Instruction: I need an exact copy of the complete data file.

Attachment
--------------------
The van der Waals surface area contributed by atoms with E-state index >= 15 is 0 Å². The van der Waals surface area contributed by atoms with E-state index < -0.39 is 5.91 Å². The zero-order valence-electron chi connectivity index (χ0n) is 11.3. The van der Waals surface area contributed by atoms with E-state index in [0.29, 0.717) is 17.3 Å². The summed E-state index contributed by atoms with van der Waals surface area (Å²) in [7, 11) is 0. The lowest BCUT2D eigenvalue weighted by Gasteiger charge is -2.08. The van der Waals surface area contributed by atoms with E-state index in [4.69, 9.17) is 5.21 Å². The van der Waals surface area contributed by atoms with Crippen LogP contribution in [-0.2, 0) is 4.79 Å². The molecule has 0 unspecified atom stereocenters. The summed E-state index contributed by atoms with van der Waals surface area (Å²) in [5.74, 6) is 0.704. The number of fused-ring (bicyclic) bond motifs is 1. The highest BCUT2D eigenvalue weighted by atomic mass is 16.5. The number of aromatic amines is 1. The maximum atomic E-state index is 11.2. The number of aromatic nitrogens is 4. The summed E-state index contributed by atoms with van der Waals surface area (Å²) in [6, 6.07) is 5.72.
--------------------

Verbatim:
The van der Waals surface area contributed by atoms with E-state index >= 15 is 0 Å². The van der Waals surface area contributed by atoms with E-state index < -0.39 is 5.91 Å². The zero-order valence-electron chi connectivity index (χ0n) is 11.3. The van der Waals surface area contributed by atoms with E-state index in [0.29, 0.717) is 17.3 Å². The summed E-state index contributed by atoms with van der Waals surface area (Å²) in [7, 11) is 0. The lowest BCUT2D eigenvalue weighted by Gasteiger charge is -2.08. The van der Waals surface area contributed by atoms with E-state index in [4.69, 9.17) is 5.21 Å². The van der Waals surface area contributed by atoms with Crippen LogP contribution in [-0.2, 0) is 4.79 Å². The molecule has 0 unspecified atom stereocenters. The summed E-state index contributed by atoms with van der Waals surface area (Å²) in [5.74, 6) is 0.704. The number of fused-ring (bicyclic) bond motifs is 1. The highest BCUT2D eigenvalue weighted by atomic mass is 16.5. The number of aromatic amines is 1. The maximum atomic E-state index is 11.2. The number of aromatic nitrogens is 4. The summed E-state index contributed by atoms with van der Waals surface area (Å²) in [6, 6.07) is 5.72.